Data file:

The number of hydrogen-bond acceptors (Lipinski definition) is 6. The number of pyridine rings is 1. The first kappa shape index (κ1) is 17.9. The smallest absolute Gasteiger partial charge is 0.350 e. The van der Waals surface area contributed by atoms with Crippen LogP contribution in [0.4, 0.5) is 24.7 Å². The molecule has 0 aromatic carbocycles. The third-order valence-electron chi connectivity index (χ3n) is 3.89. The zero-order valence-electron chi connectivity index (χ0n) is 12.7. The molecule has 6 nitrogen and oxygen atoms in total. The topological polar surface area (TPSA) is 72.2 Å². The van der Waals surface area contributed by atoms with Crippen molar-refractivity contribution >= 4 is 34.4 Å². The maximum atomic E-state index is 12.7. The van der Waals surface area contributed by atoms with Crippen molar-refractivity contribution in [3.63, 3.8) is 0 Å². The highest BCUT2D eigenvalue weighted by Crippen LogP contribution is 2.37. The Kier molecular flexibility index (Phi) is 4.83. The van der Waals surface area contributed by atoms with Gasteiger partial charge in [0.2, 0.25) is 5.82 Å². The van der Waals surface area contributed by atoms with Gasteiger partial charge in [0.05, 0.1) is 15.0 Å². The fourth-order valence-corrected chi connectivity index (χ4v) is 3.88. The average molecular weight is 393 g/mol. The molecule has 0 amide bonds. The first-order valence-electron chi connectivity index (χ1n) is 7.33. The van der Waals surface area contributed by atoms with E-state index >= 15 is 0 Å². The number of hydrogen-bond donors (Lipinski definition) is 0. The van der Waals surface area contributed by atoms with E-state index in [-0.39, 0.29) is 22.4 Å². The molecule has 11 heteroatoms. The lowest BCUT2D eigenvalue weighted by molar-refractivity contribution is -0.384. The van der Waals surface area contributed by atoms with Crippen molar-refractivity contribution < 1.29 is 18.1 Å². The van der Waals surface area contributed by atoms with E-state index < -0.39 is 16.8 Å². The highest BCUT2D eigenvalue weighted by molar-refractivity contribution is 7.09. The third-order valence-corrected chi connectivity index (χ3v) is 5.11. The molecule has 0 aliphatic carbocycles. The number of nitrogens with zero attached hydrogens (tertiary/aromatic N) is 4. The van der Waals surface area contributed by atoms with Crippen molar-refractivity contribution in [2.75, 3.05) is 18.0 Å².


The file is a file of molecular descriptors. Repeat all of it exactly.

The number of hydrogen-bond acceptors (Lipinski definition) is 6. The number of pyridine rings is 1. The first kappa shape index (κ1) is 17.9. The smallest absolute Gasteiger partial charge is 0.350 e. The van der Waals surface area contributed by atoms with Crippen LogP contribution in [0.4, 0.5) is 24.7 Å². The molecule has 0 aromatic carbocycles. The third-order valence-electron chi connectivity index (χ3n) is 3.89. The zero-order valence-electron chi connectivity index (χ0n) is 12.7. The molecule has 6 nitrogen and oxygen atoms in total. The topological polar surface area (TPSA) is 72.2 Å². The van der Waals surface area contributed by atoms with Crippen molar-refractivity contribution >= 4 is 34.4 Å². The maximum atomic E-state index is 12.7. The van der Waals surface area contributed by atoms with Crippen molar-refractivity contribution in [3.63, 3.8) is 0 Å². The highest BCUT2D eigenvalue weighted by Crippen LogP contribution is 2.37. The Kier molecular flexibility index (Phi) is 4.83. The van der Waals surface area contributed by atoms with Gasteiger partial charge in [0.2, 0.25) is 5.82 Å². The van der Waals surface area contributed by atoms with Gasteiger partial charge in [0.05, 0.1) is 15.0 Å². The fourth-order valence-corrected chi connectivity index (χ4v) is 3.88. The average molecular weight is 393 g/mol. The molecule has 0 amide bonds. The first-order valence-electron chi connectivity index (χ1n) is 7.33. The van der Waals surface area contributed by atoms with E-state index >= 15 is 0 Å². The number of hydrogen-bond donors (Lipinski definition) is 0. The van der Waals surface area contributed by atoms with E-state index in [-0.39, 0.29) is 22.4 Å². The molecule has 11 heteroatoms. The lowest BCUT2D eigenvalue weighted by molar-refractivity contribution is -0.384. The van der Waals surface area contributed by atoms with Crippen molar-refractivity contribution < 1.29 is 18.1 Å². The van der Waals surface area contributed by atoms with E-state index < -0.39 is 16.8 Å². The highest BCUT2D eigenvalue weighted by molar-refractivity contribution is 7.09. The third-order valence-corrected chi connectivity index (χ3v) is 5.11. The molecule has 0 aliphatic carbocycles. The number of nitrogens with zero attached hydrogens (tertiary/aromatic N) is 4. The van der Waals surface area contributed by atoms with Crippen molar-refractivity contribution in [2.75, 3.05) is 18.0 Å².